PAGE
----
Just this year, all three of my mentally disabled grandchildren have undergone Psycho-educational testing with a result of two of them being diagnosed with an Intellectual Disability, and the third with a specific learning disability. This diagnoses means that the children are likely to learn and develop significantly more slowly than other children of the same age.
According to Community Living Ontario, at communitylivingontario.ca, an Intellectual Disability is:…a disability that significantly affects one’s ability to learn and use information. It is a disability that is present during childhood and continues throughout one’s life. A person who has an intellectual disability is capable of participating effectively in all aspects of daily life, but sometimes requires more assistance than others in learning a task, adapting to changes in tasks and routines, and addressing the many barriers to participation that result from the complexity of our society.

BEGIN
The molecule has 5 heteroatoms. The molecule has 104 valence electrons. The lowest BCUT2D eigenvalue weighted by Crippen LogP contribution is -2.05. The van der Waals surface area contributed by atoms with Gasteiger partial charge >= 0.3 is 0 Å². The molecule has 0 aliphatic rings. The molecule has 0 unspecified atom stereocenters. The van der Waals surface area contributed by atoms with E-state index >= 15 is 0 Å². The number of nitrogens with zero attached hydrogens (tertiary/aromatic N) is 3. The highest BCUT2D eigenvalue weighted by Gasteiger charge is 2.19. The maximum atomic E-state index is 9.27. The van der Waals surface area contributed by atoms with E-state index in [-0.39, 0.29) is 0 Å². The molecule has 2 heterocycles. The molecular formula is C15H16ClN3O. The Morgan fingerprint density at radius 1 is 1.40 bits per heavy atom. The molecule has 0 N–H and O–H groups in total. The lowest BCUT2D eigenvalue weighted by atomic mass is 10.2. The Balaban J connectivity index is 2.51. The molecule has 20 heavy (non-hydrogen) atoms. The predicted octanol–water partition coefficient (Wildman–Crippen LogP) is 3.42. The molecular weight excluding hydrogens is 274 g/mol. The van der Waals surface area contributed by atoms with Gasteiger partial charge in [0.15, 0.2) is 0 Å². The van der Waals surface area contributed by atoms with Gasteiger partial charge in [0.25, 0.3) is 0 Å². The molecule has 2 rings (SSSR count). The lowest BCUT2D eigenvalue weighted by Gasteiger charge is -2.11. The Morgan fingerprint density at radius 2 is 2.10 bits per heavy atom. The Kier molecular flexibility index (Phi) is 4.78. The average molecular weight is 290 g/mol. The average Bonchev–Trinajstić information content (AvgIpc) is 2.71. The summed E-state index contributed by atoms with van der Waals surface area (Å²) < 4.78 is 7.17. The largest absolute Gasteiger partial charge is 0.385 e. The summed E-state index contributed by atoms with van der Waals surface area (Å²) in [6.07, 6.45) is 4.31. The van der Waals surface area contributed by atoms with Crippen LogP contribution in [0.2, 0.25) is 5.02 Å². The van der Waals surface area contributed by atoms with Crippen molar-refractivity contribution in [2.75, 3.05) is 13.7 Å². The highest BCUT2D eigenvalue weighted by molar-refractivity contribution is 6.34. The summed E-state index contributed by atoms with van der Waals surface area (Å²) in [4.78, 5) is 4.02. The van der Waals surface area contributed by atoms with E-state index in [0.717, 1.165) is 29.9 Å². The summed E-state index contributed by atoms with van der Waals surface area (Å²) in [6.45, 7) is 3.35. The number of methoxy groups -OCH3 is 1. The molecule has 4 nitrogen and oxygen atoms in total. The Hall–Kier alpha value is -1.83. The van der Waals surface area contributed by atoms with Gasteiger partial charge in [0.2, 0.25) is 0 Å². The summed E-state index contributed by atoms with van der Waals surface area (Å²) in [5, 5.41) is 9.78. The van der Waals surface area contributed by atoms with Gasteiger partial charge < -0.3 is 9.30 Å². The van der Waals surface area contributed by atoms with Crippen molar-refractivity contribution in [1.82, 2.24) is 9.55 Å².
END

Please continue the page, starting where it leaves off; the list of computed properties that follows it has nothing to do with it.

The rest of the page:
When the Psychological Report was compiled and a diagnosis made, many aspects of my grandchildren’s lives and abilities were taken into consideration, i.e.,
- Reason For Referral (in their case to review their learning strengths and needs for programme planning)
- Background Information
- Observations during the assessment
- Document Reviews of previous assessments and school reports
- Interviews with the child and myself
- Assessment Measures which include professional Developmental Tests
- Behaviour Testing
- Memory and Learning Testing
- Individual Achievement Testing
For my grandchildren, I suspect, the testing felt long and arduous as it was completed over several appointments, but each one managed to complete the task, and as a result the older two were placed in a specialized school program for children with learning disabilities. See posts: What is Specialized School Programming? and What is Specialized School Programming: High School?
- Parents asked not to confine children with intellectual disability (ghanabusinessnews.com)
- Beyond the pledge to stop using the “R-Word” (collegian.com)
- Adults With Disabilities To Open Café In Lincoln Square (pattidudek.typepad.com)
- Learning Disabilities | Information Center | Education.com (education.com)
- Book reviews: The Faces of Intellectual Disability (iupress.typepad.com)